LANCASTER, Texas (AP) — A cellphone seized from the home of an Iraq War veteran accused of killing a former Navy SEAL sniper and his friend may contain pictures of him with the victims before their deaths at a Texas shooting range, according to police documents released Thursday.
The phone, a box of 9 mm ammunition, drug paraphernalia and a blue-jean jacket were seized from Eddie Ray Routh's home after he was arrested and allegedly confessed to shooting "American Sniper" author Chris Kyle and his friend, Chad Littlefield, according to a Lancaster Police Department search warrant affidavit, inventory sheet and other documents.
Police in the Dallas suburb also have obtained search warrants for the cellphone's pictures, text messages and recently called or missed phone numbers.
Routh, 25, is charged with one count of capital murder and two counts of murder. He remains jailed in Erath County on $3 million bond.
A public memorial service for Kyle, 38, reputed to be the deadliest sniper in American military history, was set for Monday at Cowboys Stadium near Dallas. A funeral service for Littlefield, 35, was set for Friday in Midlothian.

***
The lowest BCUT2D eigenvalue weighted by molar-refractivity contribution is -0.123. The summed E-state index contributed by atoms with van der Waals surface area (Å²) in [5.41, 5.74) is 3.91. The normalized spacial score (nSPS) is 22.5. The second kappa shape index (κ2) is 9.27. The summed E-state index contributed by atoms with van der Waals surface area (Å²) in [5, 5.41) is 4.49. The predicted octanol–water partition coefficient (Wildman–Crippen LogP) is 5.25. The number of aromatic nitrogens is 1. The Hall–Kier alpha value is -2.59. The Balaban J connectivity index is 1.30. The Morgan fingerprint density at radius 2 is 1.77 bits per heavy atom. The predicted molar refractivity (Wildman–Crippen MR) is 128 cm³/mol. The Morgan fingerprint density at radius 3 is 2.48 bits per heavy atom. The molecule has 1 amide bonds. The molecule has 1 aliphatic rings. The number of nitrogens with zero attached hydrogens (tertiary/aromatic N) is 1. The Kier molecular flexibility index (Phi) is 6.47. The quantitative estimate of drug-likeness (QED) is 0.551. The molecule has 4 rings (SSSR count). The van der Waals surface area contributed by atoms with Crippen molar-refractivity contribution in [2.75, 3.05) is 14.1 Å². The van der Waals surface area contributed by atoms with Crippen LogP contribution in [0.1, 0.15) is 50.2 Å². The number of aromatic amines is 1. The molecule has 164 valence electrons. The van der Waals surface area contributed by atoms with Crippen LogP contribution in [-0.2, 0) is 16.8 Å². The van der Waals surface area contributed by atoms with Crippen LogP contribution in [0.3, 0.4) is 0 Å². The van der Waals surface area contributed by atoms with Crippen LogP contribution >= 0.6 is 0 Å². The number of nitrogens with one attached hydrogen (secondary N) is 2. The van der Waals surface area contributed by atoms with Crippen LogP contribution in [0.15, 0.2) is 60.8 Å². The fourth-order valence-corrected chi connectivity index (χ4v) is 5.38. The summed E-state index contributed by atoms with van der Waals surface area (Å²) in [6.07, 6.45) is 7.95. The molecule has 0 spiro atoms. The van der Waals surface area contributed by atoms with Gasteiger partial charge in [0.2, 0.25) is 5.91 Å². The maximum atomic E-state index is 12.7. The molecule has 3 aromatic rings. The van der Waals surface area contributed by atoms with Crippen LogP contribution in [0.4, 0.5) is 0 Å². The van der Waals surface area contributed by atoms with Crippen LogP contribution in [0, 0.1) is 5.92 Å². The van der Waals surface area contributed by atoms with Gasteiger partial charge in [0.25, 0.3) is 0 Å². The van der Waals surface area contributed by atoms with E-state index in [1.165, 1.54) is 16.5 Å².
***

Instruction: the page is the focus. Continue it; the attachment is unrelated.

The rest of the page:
Police believe that after the two men were shot Saturday afternoon at Rough Creek Lodge in Glen Rose, Routh used the phone to call his sister before driving Kyle's truck to her house. Routh told his sister and brother-in-law that the men "were out shooting target practice and he couldn't trust them so he killed them before they could kill him," according to a police search warrant affidavit. Routh later was arrested near his house in Lancaster.
Routh's attorney, R. Shay Isham, has said he will ask for a court-appointed psychiatrist to determine if Routh is competent to stand trial.
His other court-appointed attorney, J. Warren St. John, said Routh was released from the Dallas Veterans Affairs hospital against his family's wishes just two days before the shootings.
In September, Routh had been transported to a psychiatric hospital after he threatened to kill himself and his family, and he later told officers that he suffered from post-traumatic stress disorder, Lancaster police records show.